My wife and I visited the Centre for Computing History last week. Just as we were arriving, a school was leaving, so we had the place to ourselves. Although it's not a huge place, the fact that you can interact with everything makes it last 10x longer than a typical museum. It also means that it's decent value for money.
The staff were friendly and knowledgeable, giving us a good talk near the beginning. It seems that there is more of a focus on the gaming side of computers, which was perfect for us, but others might not be so interested in this aspect. That's not to say that there aren't other things, for example old tape readers.
One aspect I'd like to see covered a bit more is the history of Windows PCs. While the game consoles ran through the 80s to early 00s, the 'PC' side of things seemed to stop in the late 80s. It would be good to see early Windows, 3.1, 95 and so on. It might be that there is usually more on this, but we were visiting the day before Sir Clive Sinclair visited, so the smallest room wasn't in its usual configuration.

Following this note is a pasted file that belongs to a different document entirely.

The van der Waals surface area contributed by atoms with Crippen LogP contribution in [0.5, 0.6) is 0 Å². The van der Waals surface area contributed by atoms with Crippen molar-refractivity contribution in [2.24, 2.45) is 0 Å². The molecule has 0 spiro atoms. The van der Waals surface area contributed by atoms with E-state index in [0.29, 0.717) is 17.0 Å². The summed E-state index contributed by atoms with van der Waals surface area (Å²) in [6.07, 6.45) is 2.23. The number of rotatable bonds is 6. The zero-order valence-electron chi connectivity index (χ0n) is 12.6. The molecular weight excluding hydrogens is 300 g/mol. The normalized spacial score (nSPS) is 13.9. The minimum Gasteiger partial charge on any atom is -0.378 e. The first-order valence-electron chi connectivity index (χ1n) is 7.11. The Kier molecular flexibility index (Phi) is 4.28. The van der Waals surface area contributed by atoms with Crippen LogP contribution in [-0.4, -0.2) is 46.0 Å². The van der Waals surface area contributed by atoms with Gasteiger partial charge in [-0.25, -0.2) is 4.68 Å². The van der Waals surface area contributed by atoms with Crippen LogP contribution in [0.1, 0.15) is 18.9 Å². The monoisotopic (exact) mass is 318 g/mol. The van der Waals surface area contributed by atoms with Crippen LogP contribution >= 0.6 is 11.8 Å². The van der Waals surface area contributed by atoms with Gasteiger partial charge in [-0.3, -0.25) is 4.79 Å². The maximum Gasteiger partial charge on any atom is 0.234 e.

It was really great to be able to play games from my childhood, from before, and even all the weird consoles like CD-I and Atari Jaguar which hardly anyone ever got a chance to try.
If you get cold easily, I'd recommend taking a jacket as the largest room was pretty cool. We didn't mind as we'd prefer they keep the prices lower rather than getting a massive heating bill - I imagine it costs a lot already for electricity, running ~100 monitors and devices.
We hope to visit again in a few months, and hope the centre continues its good work.
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